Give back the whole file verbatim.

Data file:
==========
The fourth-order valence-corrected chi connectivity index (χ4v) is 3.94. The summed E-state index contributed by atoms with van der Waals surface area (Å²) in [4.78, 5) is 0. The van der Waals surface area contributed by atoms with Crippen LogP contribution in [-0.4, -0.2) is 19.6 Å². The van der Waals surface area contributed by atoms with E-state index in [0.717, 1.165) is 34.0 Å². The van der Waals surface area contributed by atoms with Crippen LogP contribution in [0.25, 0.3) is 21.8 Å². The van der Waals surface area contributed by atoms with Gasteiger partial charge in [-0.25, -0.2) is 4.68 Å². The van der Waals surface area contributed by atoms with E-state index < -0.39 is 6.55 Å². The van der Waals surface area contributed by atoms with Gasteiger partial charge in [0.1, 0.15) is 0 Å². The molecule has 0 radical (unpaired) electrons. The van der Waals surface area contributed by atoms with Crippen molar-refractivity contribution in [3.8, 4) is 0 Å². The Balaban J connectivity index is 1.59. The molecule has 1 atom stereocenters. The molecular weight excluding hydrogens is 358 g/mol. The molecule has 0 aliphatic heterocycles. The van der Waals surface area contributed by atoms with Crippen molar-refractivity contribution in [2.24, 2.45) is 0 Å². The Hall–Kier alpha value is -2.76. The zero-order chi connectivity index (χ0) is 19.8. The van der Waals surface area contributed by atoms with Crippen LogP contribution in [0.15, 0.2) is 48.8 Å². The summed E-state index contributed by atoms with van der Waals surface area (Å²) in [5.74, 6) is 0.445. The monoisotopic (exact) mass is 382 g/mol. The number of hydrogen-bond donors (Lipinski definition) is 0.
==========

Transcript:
The fourth-order valence-corrected chi connectivity index (χ4v) is 3.94. The summed E-state index contributed by atoms with van der Waals surface area (Å²) in [4.78, 5) is 0. The van der Waals surface area contributed by atoms with Crippen LogP contribution in [-0.4, -0.2) is 19.6 Å². The van der Waals surface area contributed by atoms with E-state index in [0.717, 1.165) is 34.0 Å². The van der Waals surface area contributed by atoms with Crippen LogP contribution in [0.25, 0.3) is 21.8 Å². The van der Waals surface area contributed by atoms with Gasteiger partial charge in [-0.25, -0.2) is 4.68 Å². The van der Waals surface area contributed by atoms with E-state index < -0.39 is 6.55 Å². The van der Waals surface area contributed by atoms with Gasteiger partial charge in [0.1, 0.15) is 0 Å². The molecule has 0 radical (unpaired) electrons. The van der Waals surface area contributed by atoms with Crippen molar-refractivity contribution in [3.8, 4) is 0 Å². The Balaban J connectivity index is 1.59. The molecule has 1 atom stereocenters. The molecular weight excluding hydrogens is 358 g/mol. The molecule has 0 aliphatic heterocycles. The van der Waals surface area contributed by atoms with Crippen molar-refractivity contribution in [2.24, 2.45) is 0 Å². The Hall–Kier alpha value is -2.76. The zero-order chi connectivity index (χ0) is 19.8. The van der Waals surface area contributed by atoms with Crippen LogP contribution in [0.15, 0.2) is 48.8 Å². The summed E-state index contributed by atoms with van der Waals surface area (Å²) in [5.74, 6) is 0.445. The monoisotopic (exact) mass is 382 g/mol. The number of hydrogen-bond donors (Lipinski definition) is 0.